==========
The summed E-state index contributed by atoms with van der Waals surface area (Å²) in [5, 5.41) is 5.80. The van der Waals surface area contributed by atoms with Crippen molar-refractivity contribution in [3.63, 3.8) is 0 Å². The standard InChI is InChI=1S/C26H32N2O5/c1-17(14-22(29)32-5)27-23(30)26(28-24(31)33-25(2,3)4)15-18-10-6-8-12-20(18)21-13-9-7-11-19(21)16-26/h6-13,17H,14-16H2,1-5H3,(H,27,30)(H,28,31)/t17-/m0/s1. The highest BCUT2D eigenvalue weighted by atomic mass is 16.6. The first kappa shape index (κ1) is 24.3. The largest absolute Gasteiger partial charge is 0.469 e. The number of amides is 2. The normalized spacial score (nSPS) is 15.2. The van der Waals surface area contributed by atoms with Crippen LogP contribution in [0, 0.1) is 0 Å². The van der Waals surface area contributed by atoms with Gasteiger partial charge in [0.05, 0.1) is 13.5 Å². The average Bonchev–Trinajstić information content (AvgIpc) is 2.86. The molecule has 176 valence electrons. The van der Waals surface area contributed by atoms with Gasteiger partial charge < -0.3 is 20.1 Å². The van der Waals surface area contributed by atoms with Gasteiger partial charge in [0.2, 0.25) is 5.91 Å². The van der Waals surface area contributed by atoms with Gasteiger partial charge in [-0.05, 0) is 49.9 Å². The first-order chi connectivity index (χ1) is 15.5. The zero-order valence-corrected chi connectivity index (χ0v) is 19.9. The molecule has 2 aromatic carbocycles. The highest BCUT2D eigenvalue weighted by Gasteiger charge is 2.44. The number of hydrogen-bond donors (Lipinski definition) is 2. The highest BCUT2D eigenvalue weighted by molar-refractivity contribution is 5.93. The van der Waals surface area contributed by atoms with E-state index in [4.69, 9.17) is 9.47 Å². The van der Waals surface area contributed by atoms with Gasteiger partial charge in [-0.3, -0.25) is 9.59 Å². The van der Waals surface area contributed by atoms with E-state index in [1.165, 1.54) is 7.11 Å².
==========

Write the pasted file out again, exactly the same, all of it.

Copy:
The summed E-state index contributed by atoms with van der Waals surface area (Å²) in [5, 5.41) is 5.80. The van der Waals surface area contributed by atoms with Crippen molar-refractivity contribution in [3.63, 3.8) is 0 Å². The standard InChI is InChI=1S/C26H32N2O5/c1-17(14-22(29)32-5)27-23(30)26(28-24(31)33-25(2,3)4)15-18-10-6-8-12-20(18)21-13-9-7-11-19(21)16-26/h6-13,17H,14-16H2,1-5H3,(H,27,30)(H,28,31)/t17-/m0/s1. The highest BCUT2D eigenvalue weighted by atomic mass is 16.6. The first kappa shape index (κ1) is 24.3. The largest absolute Gasteiger partial charge is 0.469 e. The number of amides is 2. The normalized spacial score (nSPS) is 15.2. The van der Waals surface area contributed by atoms with Crippen LogP contribution in [0, 0.1) is 0 Å². The van der Waals surface area contributed by atoms with Gasteiger partial charge in [0.05, 0.1) is 13.5 Å². The average Bonchev–Trinajstić information content (AvgIpc) is 2.86. The molecule has 176 valence electrons. The van der Waals surface area contributed by atoms with Gasteiger partial charge < -0.3 is 20.1 Å². The van der Waals surface area contributed by atoms with Gasteiger partial charge in [0.2, 0.25) is 5.91 Å². The van der Waals surface area contributed by atoms with Gasteiger partial charge in [-0.05, 0) is 49.9 Å². The first-order chi connectivity index (χ1) is 15.5. The zero-order valence-corrected chi connectivity index (χ0v) is 19.9. The molecule has 2 aromatic carbocycles. The highest BCUT2D eigenvalue weighted by Gasteiger charge is 2.44. The number of hydrogen-bond donors (Lipinski definition) is 2. The highest BCUT2D eigenvalue weighted by molar-refractivity contribution is 5.93. The van der Waals surface area contributed by atoms with E-state index in [4.69, 9.17) is 9.47 Å². The van der Waals surface area contributed by atoms with Gasteiger partial charge in [-0.3, -0.25) is 9.59 Å². The van der Waals surface area contributed by atoms with E-state index in [1.165, 1.54) is 7.11 Å².